The mineral potassium is needed in your body to maintain proper heart function and fluid balance. It also plays a part in muscle contraction, regulating blood pressure and maintaining healthy bones. According to the Institute of Medicine, adult men and women need at least 4,700 milligrams of potassium daily. Your body is unable to make or store potassium, so it must come from your daily diet. Including beverages that are high in potassium can help you meet your daily requirements.
Coconut water, which comes from the inside of young coconuts, is an all natural beverage that contains potassium. According to the U.S. Department of Agriculture, coconut water contains 430 milligrams of potassium per 8.5 ounce serving, which meets roughly 9 percent of your daily need for the mineral. It's also a good source of other electrolytes, such as magnesium and phosphorus. Try using coconut water to rehydrate after exercising instead of high-sugar sports drinks. You can find it for sale in cans or tetra packs in most health food stores and some grocery stores.
Fruit juices boost your potassium intake. An 8-ounce serving of prune juice supplies you with 707 milligrams of potassium, or 15 percent of your daily need. Orange juice contains 496 milligrams per serving. Pineapple juice and grapefruit juice have between 325 and 378 milligrams of potassium per cup. Apple and grape juice aren't excellent sources, but still provide 250 to 263 milligrams per serving. Look for all natural, no-sugar-added versions of these fruit juices to get the most potassium with the least amount of added ingredients or calories.
Vegetable juices provide you with potassium as well. Drinking 8 ounces of carrot juice gives you 689 milligrams of potassium, or 15 percent of your daily need. A 6-ounce serving of tomato juice supplies you with 417 milligrams of potassium, or 9 percent of your daily need for the mineral. Many fruit and vegetable juice blends are available in grocery stores as well. These drinks contain a variety of fruits and vegetables, such as tomatoes, carrots, spinach, grapes, bananas, citrus fruits and berries. Most supply roughly 200 to 250 milligrams of potassium per serving.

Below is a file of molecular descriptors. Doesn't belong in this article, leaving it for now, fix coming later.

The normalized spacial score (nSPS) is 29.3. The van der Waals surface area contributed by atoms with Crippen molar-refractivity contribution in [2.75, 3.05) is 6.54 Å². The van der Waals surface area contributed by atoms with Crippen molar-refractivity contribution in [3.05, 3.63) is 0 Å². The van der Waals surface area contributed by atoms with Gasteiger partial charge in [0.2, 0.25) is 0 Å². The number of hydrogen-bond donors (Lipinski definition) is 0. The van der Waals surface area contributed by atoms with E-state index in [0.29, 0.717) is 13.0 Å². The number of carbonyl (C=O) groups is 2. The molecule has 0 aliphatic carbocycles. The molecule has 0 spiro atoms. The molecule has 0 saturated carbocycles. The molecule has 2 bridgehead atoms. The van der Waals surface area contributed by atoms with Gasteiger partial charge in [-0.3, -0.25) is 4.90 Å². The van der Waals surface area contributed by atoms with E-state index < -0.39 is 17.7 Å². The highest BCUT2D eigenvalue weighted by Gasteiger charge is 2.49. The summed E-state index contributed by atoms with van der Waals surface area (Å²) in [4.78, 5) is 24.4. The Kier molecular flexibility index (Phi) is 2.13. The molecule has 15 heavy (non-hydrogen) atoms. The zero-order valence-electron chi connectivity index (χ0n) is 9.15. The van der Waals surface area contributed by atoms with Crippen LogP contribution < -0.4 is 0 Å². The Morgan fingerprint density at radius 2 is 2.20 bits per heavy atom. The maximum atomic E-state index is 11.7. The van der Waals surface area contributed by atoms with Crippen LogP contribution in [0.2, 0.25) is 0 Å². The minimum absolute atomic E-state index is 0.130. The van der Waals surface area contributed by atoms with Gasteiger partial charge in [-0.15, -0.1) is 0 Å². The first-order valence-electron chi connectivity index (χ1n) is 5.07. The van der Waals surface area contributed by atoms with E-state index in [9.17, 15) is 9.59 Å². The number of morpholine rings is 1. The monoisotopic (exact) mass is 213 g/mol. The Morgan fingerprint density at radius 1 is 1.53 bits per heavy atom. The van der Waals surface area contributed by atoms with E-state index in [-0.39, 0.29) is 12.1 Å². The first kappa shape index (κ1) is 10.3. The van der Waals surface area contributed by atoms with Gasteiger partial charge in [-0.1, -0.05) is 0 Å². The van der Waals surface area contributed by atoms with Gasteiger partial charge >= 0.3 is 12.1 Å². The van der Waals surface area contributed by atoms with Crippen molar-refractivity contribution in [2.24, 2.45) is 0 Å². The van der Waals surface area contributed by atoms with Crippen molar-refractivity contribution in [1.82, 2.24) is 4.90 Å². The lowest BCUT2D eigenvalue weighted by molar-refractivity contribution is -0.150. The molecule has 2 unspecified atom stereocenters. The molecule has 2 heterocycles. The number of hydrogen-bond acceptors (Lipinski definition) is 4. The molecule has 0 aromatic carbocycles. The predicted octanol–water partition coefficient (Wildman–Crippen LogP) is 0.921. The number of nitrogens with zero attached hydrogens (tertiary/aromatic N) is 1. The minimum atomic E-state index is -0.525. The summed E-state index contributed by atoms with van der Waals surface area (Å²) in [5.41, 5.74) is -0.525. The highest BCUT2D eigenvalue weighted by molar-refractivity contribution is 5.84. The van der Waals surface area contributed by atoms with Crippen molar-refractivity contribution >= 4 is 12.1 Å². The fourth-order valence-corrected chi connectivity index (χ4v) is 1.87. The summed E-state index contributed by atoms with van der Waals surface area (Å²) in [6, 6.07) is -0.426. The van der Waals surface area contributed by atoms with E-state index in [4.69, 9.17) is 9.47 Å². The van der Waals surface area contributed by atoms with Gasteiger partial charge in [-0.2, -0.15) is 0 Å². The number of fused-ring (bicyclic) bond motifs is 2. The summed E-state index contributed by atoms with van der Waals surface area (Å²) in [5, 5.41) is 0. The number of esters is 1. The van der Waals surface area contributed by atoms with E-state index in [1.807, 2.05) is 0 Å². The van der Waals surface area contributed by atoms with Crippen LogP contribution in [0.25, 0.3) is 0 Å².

Milk and Nondairy Beverages
You can also drink milk or nondairy milk alternatives to get potassium. A 1-cup serving of reduced-fat milk has 342 milligrams of potassium, or 7 percent of your daily need. A cup of soy milk provides 296 milligrams of potassium and a cup of almond milk has 180 milligrams of the mineral.
Another way to increase potassium intake from beverages is by drinking protein shakes or nutritional supplement shakes. These beverages are engineered to be high in certain nutrients to supplement your daily vitamin and mineral intake. According to the USDA, some protein shakes and nutritional drinks contain 300 to 400 milligrams of potassium per cup. But, read the label on the product to determine exactly how much potassium it contains.